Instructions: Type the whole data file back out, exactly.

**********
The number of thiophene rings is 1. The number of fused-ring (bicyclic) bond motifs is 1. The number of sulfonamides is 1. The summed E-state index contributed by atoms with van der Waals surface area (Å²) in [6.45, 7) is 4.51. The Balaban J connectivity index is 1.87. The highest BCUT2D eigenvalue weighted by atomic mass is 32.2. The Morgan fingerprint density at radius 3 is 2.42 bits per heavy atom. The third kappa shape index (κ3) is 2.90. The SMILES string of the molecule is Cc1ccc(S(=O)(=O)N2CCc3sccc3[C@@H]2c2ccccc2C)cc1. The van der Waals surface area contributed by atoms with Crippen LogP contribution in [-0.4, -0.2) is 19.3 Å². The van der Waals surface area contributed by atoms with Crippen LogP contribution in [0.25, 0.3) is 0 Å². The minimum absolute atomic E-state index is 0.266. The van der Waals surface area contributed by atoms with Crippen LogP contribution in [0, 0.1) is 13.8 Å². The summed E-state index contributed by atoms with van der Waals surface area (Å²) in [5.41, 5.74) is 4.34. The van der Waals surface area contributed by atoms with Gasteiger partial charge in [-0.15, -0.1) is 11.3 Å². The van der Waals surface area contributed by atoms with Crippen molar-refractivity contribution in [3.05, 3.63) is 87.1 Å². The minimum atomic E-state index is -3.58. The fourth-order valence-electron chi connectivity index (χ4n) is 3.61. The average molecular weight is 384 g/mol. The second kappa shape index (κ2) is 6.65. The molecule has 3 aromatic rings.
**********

The number of thiophene rings is 1. The number of fused-ring (bicyclic) bond motifs is 1. The number of sulfonamides is 1. The summed E-state index contributed by atoms with van der Waals surface area (Å²) in [6.45, 7) is 4.51. The Balaban J connectivity index is 1.87. The highest BCUT2D eigenvalue weighted by atomic mass is 32.2. The Morgan fingerprint density at radius 3 is 2.42 bits per heavy atom. The third kappa shape index (κ3) is 2.90. The SMILES string of the molecule is Cc1ccc(S(=O)(=O)N2CCc3sccc3[C@@H]2c2ccccc2C)cc1. The van der Waals surface area contributed by atoms with Crippen LogP contribution in [-0.4, -0.2) is 19.3 Å². The van der Waals surface area contributed by atoms with Crippen LogP contribution in [0.25, 0.3) is 0 Å². The minimum absolute atomic E-state index is 0.266. The van der Waals surface area contributed by atoms with Crippen LogP contribution in [0, 0.1) is 13.8 Å². The summed E-state index contributed by atoms with van der Waals surface area (Å²) in [5.41, 5.74) is 4.34. The van der Waals surface area contributed by atoms with Gasteiger partial charge in [-0.15, -0.1) is 11.3 Å². The van der Waals surface area contributed by atoms with Crippen molar-refractivity contribution in [3.05, 3.63) is 87.1 Å². The minimum atomic E-state index is -3.58. The fourth-order valence-electron chi connectivity index (χ4n) is 3.61. The average molecular weight is 384 g/mol. The second kappa shape index (κ2) is 6.65. The molecule has 3 aromatic rings.